NEHS Common Readers
After careful discussion and consideration of numerous recommendations, the Advisory Council decided to try something a bit different for the coming year. Reading research tells us giving students choice when it comes to independent reading has a positive impact on how much readers enjoy and engage in their reading. Therefore, we are going to move in this direction for the coming year and have identified two Common Readers; students interested in applying for the Merit Scholarships are invited to consider both texts and select the one they find most inviting. We will provide two separate prompt sets; no prompts will require that students compare the two texts. Assessment of the submitted essays will occur as in the past; we believe either text will generate excellent writing.
The two novels have some similarities but are set in different eras, one in Ohio in 1977, the other in China and Japan in 1937. One deals with a family tragedy, an event that exposes fault lines within the family; the other, set against the backdrop of the Japanese invasion of China, carefully and beautifully unveils human kindness and weakness. Applicants for the Merit Scholarships are to select ONE of these two texts as the basis of their application submissions, which will be due January 14, 2019.
The Samurai's Garden
The Samurai's Garden, by Gail Tsukiyama leads the reader to Tarumi, a quiet seaside village in Japan where Stephen, the Chinese protagonist, is sent to convalesce from tuberculosis. Isolated from family and friends, tended to by Matsu, the family caregiver and gardener, Stephen learns about human dignity, compassion, and rejection. From a review by Publisher's Weekly, "Tsukiyama's writing is crystalline and delicate, notably in her evocation of time and place. This quiet tale of affection between people whose countries are at war speaks of a humanity that transcends geopolitics."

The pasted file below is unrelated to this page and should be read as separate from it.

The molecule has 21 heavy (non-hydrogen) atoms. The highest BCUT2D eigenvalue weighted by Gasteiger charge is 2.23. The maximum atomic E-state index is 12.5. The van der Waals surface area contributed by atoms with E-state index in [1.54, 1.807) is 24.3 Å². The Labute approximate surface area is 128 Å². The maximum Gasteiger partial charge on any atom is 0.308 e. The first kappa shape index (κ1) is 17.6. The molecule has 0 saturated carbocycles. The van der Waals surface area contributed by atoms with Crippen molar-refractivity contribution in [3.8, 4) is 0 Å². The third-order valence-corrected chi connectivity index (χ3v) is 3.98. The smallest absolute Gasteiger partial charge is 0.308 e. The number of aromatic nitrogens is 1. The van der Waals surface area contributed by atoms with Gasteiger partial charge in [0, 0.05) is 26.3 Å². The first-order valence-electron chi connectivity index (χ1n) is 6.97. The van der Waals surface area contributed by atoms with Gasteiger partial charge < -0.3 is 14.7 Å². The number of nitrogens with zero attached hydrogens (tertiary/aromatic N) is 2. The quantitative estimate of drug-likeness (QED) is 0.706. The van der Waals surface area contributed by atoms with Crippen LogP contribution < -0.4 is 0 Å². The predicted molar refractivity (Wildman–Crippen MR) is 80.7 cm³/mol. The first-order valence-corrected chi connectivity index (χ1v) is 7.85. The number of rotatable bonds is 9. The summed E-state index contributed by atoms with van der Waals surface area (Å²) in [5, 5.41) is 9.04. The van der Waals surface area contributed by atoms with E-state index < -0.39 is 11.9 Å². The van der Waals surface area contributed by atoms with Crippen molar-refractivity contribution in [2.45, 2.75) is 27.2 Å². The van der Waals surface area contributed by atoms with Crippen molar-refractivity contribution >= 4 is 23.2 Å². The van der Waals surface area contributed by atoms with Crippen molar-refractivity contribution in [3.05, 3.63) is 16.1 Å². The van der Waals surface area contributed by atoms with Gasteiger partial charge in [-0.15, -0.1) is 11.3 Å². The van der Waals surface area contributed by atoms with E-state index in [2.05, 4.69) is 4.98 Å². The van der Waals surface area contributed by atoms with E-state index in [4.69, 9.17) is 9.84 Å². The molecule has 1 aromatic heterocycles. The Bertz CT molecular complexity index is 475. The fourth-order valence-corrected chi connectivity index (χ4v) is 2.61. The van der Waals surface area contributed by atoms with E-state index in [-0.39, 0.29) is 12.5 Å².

Everything I Never Told You
The second option for the Common Reader is Everything I Never Told You, by Celeste Ng. From the first sentence of the novel, readers learn that Lydia, the middle child of a Chinese-American father and a white mother, is dead. This startling fact, known to the reader before the characters in the novel realize what has happens, becomes the catalyst around which swirl family secrets, frustrations, and anger, tempered aspirations, secrets and lies, accusations, denials, and resolutions. From National Public Radio, "This [the novel's harrowing story] all takes place in an era when interracial marriages are only recently legal (the Supreme Court struck down interracial marriage bans in 1967). Lydia's death forces members of the Lee family to confront their individual insecurities and grapple with their identity as a biracial family in the Midwest."